In the L1 stage, larvae assess their environment and decide whether to enter L2 or L2d, a decision involving DAF-7/TGFβ signaling (Golden and Riddle 1984; Vowels and Thomas 1992). Both DAF-7/TGFβ and DAF-28/insulin-like are expressed in sensory neurons in L1 (and later) stage larvae experiencing favorable environmental conditions, but downregulated in L1 (and later) stage larvae experiencing unfavorable environmental conditions (Ren et al. 1996; Schackwitz et al. 1996; Li et al. 2003). Indeed, the critical periods for the assessment of environmental stimuli through daf-7 and daf-2 occur within the L1 or early L2 stage (Swanson and Riddle 1981; Golden and Riddle 1984). We propose that the early, high expression of HBL-1 at this stage has an activity distinct from the later, low expression of HBL-1. For example, high levels of HBL-1 could be required to bind to the promoter of certain target genes, whereas low HBL-1 levels could be sufficient for others. It is also possible that HBL-1 could regulate the same targets early and late in development, but that the regulation could be in opposite directions. The related Drosophila Hunchback transcription factor has been shown to repress a target gene at high concentrations, but activate it at low concentrations (Schulz and Tautz 1994; Schulz and Tautz 1995; Papatsenko and Levine 2008). We hypothesize that during the L1 and early L2d stage, high HBL-1 levels promote L2 cell fates and prevent the precocious expression of late-stage programs, including not just L3 cell fates (Abrahante et al. 2003; Lin et al. 2003; Abbott et al. 2005) but also dauer formation (Figure 2). The novel dauer-opposing activity described here may occur at the level of integration between DAF-7/TGFβ and DAF-2/IIS signaling in response to environmental cues (blue arrow in Figure 5). If environmental conditions are mildly stressful at this time, hbl-1 activity may modulate the sensitivity of the larva to dauer-promoting signals to delay expression of the dauer program and help to keep development progressing rapidly.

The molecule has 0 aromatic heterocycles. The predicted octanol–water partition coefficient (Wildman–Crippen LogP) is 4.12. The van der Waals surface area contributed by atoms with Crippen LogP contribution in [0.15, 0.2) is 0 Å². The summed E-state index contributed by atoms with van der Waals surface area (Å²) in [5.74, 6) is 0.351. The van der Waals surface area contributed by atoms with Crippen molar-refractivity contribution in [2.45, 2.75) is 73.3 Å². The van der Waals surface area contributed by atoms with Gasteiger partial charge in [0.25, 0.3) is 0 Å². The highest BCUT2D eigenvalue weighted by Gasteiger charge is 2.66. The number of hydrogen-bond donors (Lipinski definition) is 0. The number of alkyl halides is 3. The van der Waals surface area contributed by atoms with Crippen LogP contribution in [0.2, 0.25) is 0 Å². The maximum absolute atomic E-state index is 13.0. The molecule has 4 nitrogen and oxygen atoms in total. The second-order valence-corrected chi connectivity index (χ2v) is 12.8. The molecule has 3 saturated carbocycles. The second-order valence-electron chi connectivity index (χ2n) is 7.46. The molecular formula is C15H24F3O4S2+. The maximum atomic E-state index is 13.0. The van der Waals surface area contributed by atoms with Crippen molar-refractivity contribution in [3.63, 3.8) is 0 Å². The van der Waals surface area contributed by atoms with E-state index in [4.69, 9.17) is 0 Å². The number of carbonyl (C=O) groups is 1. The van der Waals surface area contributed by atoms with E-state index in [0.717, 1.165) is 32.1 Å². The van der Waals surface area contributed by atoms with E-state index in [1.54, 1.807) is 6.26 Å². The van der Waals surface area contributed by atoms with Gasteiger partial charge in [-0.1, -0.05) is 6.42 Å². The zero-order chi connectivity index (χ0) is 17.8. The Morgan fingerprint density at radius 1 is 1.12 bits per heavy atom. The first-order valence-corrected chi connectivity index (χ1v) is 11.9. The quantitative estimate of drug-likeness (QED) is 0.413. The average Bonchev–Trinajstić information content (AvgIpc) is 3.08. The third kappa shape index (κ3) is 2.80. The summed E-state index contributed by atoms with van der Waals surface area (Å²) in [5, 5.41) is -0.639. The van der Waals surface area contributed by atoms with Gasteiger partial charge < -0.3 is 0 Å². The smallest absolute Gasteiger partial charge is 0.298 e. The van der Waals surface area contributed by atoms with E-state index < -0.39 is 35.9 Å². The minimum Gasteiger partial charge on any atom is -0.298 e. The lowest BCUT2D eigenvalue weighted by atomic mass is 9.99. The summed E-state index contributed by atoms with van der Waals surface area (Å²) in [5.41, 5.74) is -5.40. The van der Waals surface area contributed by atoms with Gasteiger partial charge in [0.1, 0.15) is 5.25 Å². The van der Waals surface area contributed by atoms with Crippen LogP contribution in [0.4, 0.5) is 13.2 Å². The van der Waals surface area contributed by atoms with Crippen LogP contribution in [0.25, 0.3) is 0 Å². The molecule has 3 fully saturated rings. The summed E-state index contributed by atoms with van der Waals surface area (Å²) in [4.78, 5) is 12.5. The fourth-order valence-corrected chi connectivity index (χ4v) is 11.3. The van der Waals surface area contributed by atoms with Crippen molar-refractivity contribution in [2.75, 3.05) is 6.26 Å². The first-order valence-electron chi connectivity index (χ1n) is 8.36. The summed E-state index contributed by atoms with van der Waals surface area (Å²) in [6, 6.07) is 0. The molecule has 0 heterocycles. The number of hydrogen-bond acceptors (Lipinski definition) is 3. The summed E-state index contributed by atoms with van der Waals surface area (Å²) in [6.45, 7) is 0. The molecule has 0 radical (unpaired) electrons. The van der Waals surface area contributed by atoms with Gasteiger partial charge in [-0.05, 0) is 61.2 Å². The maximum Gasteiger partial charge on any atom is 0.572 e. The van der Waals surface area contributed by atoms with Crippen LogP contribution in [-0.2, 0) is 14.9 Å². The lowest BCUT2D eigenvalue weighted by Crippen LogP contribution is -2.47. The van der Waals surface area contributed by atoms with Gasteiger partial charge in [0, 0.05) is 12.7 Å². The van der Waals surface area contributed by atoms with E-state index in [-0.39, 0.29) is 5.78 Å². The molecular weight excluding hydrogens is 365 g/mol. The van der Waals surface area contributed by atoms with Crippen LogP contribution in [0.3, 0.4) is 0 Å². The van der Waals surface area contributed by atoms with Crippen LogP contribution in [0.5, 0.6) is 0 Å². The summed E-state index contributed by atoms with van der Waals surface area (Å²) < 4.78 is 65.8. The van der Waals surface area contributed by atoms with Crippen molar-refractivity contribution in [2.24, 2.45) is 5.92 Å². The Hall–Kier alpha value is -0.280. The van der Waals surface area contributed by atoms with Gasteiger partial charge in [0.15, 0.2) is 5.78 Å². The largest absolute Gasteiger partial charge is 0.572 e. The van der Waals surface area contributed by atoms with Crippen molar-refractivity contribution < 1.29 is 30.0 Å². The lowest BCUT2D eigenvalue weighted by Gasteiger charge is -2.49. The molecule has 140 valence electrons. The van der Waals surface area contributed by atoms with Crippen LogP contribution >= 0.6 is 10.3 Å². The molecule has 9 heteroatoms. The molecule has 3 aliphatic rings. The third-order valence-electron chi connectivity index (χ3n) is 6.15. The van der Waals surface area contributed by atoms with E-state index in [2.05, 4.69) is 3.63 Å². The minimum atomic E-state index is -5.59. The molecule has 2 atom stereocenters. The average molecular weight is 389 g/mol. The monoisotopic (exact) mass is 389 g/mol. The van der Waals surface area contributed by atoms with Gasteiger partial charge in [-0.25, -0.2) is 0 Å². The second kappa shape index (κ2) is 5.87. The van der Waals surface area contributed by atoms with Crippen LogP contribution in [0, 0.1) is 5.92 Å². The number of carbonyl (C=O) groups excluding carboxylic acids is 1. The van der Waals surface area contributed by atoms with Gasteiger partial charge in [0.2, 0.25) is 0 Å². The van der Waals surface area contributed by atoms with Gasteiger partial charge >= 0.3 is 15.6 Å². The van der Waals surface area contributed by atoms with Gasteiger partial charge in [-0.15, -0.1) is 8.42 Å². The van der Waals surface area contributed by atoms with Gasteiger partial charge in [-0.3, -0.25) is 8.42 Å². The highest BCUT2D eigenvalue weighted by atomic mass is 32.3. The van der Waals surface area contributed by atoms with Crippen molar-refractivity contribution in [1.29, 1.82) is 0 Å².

Following the L1 stage, larvae either commit to continuous development by entering the rapid L2 stage or leave open the possibility for either continuous or dauer interrupted development by entering L2d (Golden and Riddle 1984). Although the critical period for daf-12 activity in the dauer formation decision is not known, one possibility is that daf-12 acts after the L2 vs. L2d decision, to regulate the L3 vs. dauer decision within the L2d stage. This possibility is suggested by the observation that, in contrast to daf-3 and daf-5 mutants that are defective in entry to L2d, dauer-defective daf-12 mutants enter L2d normally (Vowels and Thomas 1992). This idea is consistent with the model that TGFβ and IIS pathways affect daf-9 expression, which eventually translates into altered levels of DA and an effect on DAF-12 activity (Gerisch et al. 2001; Motola et al. 2006). During the L2d stage, the let-7-family microRNAs and LIN-42/Period fine-tune DAF-12 expression and activity, respectively, permitting high sensitivity to environmental conditions (Hammell et al. 2009; Tennessen et al. 2010). In wild-type larvae, the final decision to commit to dauer diapause is made during the early L2d molt (Golden and Riddle 1984). We hypothesize that at the late L2d or L2d molt stage, the lower levels of HBL-1 that remain act to oppose L3 cell fates, thereby postponing their expression. Along with opposing L3 cell fates during L2d, we suggest that HBL-1 would simultaneously promote dauer formation, perhaps by assisting with DAF-12–dependent dauer gene expression (red arrow, Figure 5). If this dauer-promoting activity of HBL-1 indeed occurs only when HBL-1 levels have been sufficiently lowered, that could help to link dauer commitment to a particular time in the L2d stage. Furthermore, the potential ability of HBL-1 activity to change from dauer opposing to dauer promoting over time could be important in the context of the rapidly changing environmental conditions that may be experienced in the wild.